The idea behind Backbone fast is to cut this by 20 seconds by bypassing the max age timer. The idea is that if Switch B can confirm it still has a link back it’s current known root switch, then it can¬†ignore¬†the max age timer and start the listing and learning process on a port immidatly it¬†receives¬†a inferior BPDU.

Once backbone fast is enabled, when a switch¬†receives¬†a¬†inferior¬†BPDU on one of its ports, it will send a RLQ (root link query) packet out all it’s non designated ports including its root port (so all ports that lead back to the root). If it¬†receives¬†a RLQ¬†response (these are sent from the bridge) then it knows it still has a link to root. It can then age out the port it is¬†receiving the inferior BPDU’s on and start the listing learning stages. If it does not¬†receive¬†any¬†responses¬†then the switch has lost connectivity to the rest of the network and needs to start recomputing the whole STP.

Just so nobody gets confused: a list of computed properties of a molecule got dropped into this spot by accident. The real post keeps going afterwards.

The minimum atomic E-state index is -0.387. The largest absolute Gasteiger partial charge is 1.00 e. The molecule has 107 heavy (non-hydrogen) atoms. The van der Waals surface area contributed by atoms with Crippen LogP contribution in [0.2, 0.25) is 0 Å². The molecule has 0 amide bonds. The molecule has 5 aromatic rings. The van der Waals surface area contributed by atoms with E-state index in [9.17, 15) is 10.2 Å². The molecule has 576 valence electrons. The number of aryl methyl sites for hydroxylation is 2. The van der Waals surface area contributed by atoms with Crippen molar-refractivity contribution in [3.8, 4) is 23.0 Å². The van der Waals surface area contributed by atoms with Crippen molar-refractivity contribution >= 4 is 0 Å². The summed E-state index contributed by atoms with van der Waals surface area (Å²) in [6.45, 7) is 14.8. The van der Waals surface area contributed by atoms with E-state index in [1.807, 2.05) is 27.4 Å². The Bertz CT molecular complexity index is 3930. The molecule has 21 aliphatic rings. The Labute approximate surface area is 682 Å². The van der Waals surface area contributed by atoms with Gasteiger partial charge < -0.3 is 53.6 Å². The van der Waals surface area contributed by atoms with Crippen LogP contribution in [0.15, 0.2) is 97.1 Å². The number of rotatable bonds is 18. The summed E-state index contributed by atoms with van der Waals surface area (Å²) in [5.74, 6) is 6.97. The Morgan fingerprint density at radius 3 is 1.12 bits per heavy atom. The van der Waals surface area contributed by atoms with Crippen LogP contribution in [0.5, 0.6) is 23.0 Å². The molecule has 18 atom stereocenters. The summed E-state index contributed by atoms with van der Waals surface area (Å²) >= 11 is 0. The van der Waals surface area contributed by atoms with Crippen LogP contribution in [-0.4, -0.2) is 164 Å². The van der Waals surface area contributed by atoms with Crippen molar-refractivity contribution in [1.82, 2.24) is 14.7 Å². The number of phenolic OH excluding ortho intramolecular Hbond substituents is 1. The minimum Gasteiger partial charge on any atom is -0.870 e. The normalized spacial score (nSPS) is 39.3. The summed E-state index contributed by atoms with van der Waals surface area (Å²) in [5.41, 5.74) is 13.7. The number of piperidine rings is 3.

Either way the max age time has been eliminated and 20 seconds have been shaved of the re convergence / fail over time.

Just like Uplink fast Backbone fast is configured on a switch level with the following command.

Switch(config)#spanning-tree backbonefast

and it needs to be configured on all switches on the network.

CISCO’s document HERE explains it in much more details and more examples.

DevilWAH

CCNP ROUTE (Part 10 EIGRP Over NBMA)

In what I think will be the last post on EIGRP (I will save redistribution between routing protocols for another time), I want to look at what is needed to insure EIGRP runs smoothly over NBMA (non broadcast multi access) networks such as Frame Relay.